Who Actually Killed Robert Kennedy?
By William KlaberJune 21, 2018
When I first visited the convicted murderer of Senator Robert Kennedy, I was struck by how ordinary he seemed. At that time, in his mid-40s, Sirhan B. Sirhan was kind of like everybody’s kid brother. He was mild-mannered and well-spoken, and unlike most prisoners, he didn’t have a TV in his cell. Instead, he read books and listened to NPR on the radio.
But there was something else, something that made him different from almost any other prisoner—not just in California, any other prisoner anywhere. He had spent his entire adult life in prison for a crime he doesn’t remember. Now, 98% of people reading these words will not believe this—it’s the natural reaction. But as someone who has listened to the tapes of his murder-night interrogations, his jailcell interviews with his attorneys and psychiatrists, and his very strange sessions under hypnosis, I am convinced he is telling the truth. But what could it mean?
What makes the Sirhan case such a puzzle is that, on its face, it could hardly be more open and shut. Robert Kennedy is murdered; Sirhan is captured a few feet away firing a gun. Over time, the prisoner admits to the crime, offers a motive, and says he acted alone.
Finally, a political assassination where there aren’t scary, unanswered questions.
But here’s where it starts to get weird. After Sirhan’s trial—where he is convicted and sentenced to death (commuted to life)—the LAPD decides that all their files on the case are to remain secret. Indefinitely. Why? The police are public servants; the files don’t belong to them. And their flimsy excuse—that they have to protect “confidential sources”—makes no sense. If Sirhan, acting alone, killed Robert Kennedy, who has to be protected?
Then, bit by bit, all through the 1970s, photographs and witness accounts began to emerge—items that were in sharp contrast to the official version of the crime. Calls for the police to open their files increased. But they wouldn’t, and the excuses got more inane. Maybe there were men staying at the Ambassador Hotel that night with women who were not their wives. Didn’t they deserve their privacy? I’m not making this up. Finally, the police were forced to open their files. But that was in 1988, two full decades after the murder.
After the files were opened, a group of researchers—led by Kennedy’s friend Paul Schrade—came together to examine the thousands of documents and hundreds of audio tapes in the newly opened files. This is where I came in. Hearing about what they were up to, I flew west and joined the group. I was there in time to help in the preparation of a formal petition to the LA County Grand Jury to ask them to appoint a special prosecutor to investigate the LAPD for “willful and corrupt misconduct” in its investigation of the murder of Robert Kennedy. Did the petition come with evidence? It did—800 pages of exhibits detailing police “fabrication of evidence, destruction of evidence, and coercion of witnesses.” Using their own files, we had proved that the police had committed serious crimes. But the Grand Jury did nothing.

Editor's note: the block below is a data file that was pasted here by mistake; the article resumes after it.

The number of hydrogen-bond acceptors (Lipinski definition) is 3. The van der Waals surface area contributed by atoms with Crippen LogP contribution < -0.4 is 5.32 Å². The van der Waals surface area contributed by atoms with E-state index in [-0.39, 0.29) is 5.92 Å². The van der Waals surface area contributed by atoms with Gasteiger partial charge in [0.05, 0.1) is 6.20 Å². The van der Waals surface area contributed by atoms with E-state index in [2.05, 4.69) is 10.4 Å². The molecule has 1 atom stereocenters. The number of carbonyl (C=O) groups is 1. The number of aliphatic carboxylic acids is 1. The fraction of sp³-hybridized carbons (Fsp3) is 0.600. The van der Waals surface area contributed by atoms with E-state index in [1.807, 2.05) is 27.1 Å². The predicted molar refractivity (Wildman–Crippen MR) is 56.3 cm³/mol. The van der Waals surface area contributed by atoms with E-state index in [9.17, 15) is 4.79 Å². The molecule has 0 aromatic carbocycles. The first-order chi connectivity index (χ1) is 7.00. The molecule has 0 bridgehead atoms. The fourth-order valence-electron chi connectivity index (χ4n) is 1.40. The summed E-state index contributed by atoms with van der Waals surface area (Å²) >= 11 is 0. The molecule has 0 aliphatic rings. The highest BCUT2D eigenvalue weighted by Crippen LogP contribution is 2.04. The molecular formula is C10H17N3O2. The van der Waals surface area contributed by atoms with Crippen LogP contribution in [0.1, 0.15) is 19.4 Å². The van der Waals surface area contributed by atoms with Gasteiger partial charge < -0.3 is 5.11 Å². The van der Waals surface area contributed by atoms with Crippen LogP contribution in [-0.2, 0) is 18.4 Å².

One member of the researcher group was Professor Philip Melanson of UMass, now deceased. He had a quick mind and knew more about the case than I did. When the Grand Jury refused to act, we realized that the evidence would have to brought forth another way. The two of us got to talking one day, and we decided, on faith, to write a book together. Two years later, St. Martin’s Press brought forth Shadow Play, an unapologetic look at a very strange case—a whodunit for smart people.
But even smart people might be thinking, I don’t care if Sirhan doesn’t remember. What difference does it make? But what if you knew that evidence in police possession proved to a virtual certainty that a second gun was firing in the pantry that night? And that the police secretly destroyed this evidence? What if you found out that several dozen people reported seeing Sirhan in the company of two other persons and that the police hid these accounts and forced the most prominent of these witnesses to change their stories? What if, after examining the evidence, you concluded that it is very unlikely that any of the bullets from Sirhan’s gun ever struck Robert Kennedy? Now, what might be the meaning of Sirhan’s blank mind?
Does that sound over the top? More fit for the movies? Well, consider that Paul Schrade, a man who was struck in the head by a bullet most surely fired from Sirhan’s gun, went to his last parole hearing at age 92 and said that he thought that none of the bullets from Sirhan’s gun ever struck Robert Kennedy. And just this last December, Robert Kennedy Jr., the son of the late senator, sat down with Sirhan in prison and came out saying that he wanted a new investigation. Schrade and Kennedy are intelligent men, and they have more reasons than you or I to want a truthful account of what happened that night in 1968. Neither man believes that Sirhan was there under his own volition. They have looked at the evidence, and when you look at the evidence, the official version of the crime crumbles. Something else is going on.